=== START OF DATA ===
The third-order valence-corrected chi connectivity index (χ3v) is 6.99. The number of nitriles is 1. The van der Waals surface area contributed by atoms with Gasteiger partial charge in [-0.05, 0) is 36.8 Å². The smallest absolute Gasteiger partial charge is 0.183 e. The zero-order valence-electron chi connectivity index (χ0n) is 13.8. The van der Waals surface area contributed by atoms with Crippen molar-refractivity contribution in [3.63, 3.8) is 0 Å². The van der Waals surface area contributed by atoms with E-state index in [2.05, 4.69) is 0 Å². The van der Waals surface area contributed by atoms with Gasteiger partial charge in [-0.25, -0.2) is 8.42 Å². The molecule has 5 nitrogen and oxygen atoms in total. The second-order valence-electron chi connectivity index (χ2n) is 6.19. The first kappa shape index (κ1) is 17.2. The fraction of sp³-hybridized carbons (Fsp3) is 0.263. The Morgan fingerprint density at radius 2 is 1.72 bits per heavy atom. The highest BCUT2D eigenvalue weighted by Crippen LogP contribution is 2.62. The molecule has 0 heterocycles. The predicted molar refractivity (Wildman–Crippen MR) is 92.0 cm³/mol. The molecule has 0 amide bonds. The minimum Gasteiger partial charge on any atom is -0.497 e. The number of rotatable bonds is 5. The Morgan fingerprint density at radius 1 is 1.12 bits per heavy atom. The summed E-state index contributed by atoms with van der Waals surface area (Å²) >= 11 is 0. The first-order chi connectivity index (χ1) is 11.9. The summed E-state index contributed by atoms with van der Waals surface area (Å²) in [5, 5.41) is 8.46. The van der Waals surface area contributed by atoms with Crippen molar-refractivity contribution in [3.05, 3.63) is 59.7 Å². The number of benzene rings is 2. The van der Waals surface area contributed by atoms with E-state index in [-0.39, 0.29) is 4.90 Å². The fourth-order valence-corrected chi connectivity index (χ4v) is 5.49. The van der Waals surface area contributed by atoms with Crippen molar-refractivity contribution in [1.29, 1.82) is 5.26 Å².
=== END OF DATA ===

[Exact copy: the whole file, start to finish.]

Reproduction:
The third-order valence-corrected chi connectivity index (χ3v) is 6.99. The number of nitriles is 1. The van der Waals surface area contributed by atoms with Gasteiger partial charge in [-0.05, 0) is 36.8 Å². The smallest absolute Gasteiger partial charge is 0.183 e. The zero-order valence-electron chi connectivity index (χ0n) is 13.8. The van der Waals surface area contributed by atoms with Crippen molar-refractivity contribution in [3.63, 3.8) is 0 Å². The van der Waals surface area contributed by atoms with E-state index in [2.05, 4.69) is 0 Å². The van der Waals surface area contributed by atoms with Gasteiger partial charge in [-0.25, -0.2) is 8.42 Å². The molecule has 5 nitrogen and oxygen atoms in total. The second-order valence-electron chi connectivity index (χ2n) is 6.19. The first kappa shape index (κ1) is 17.2. The fraction of sp³-hybridized carbons (Fsp3) is 0.263. The Morgan fingerprint density at radius 2 is 1.72 bits per heavy atom. The highest BCUT2D eigenvalue weighted by Crippen LogP contribution is 2.62. The molecule has 0 heterocycles. The predicted molar refractivity (Wildman–Crippen MR) is 92.0 cm³/mol. The molecule has 0 amide bonds. The minimum Gasteiger partial charge on any atom is -0.497 e. The number of rotatable bonds is 5. The Morgan fingerprint density at radius 1 is 1.12 bits per heavy atom. The summed E-state index contributed by atoms with van der Waals surface area (Å²) >= 11 is 0. The first-order chi connectivity index (χ1) is 11.9. The summed E-state index contributed by atoms with van der Waals surface area (Å²) in [5, 5.41) is 8.46. The van der Waals surface area contributed by atoms with Crippen molar-refractivity contribution in [3.05, 3.63) is 59.7 Å². The number of benzene rings is 2. The van der Waals surface area contributed by atoms with E-state index in [-0.39, 0.29) is 4.90 Å². The fourth-order valence-corrected chi connectivity index (χ4v) is 5.49. The van der Waals surface area contributed by atoms with Crippen molar-refractivity contribution in [1.29, 1.82) is 5.26 Å².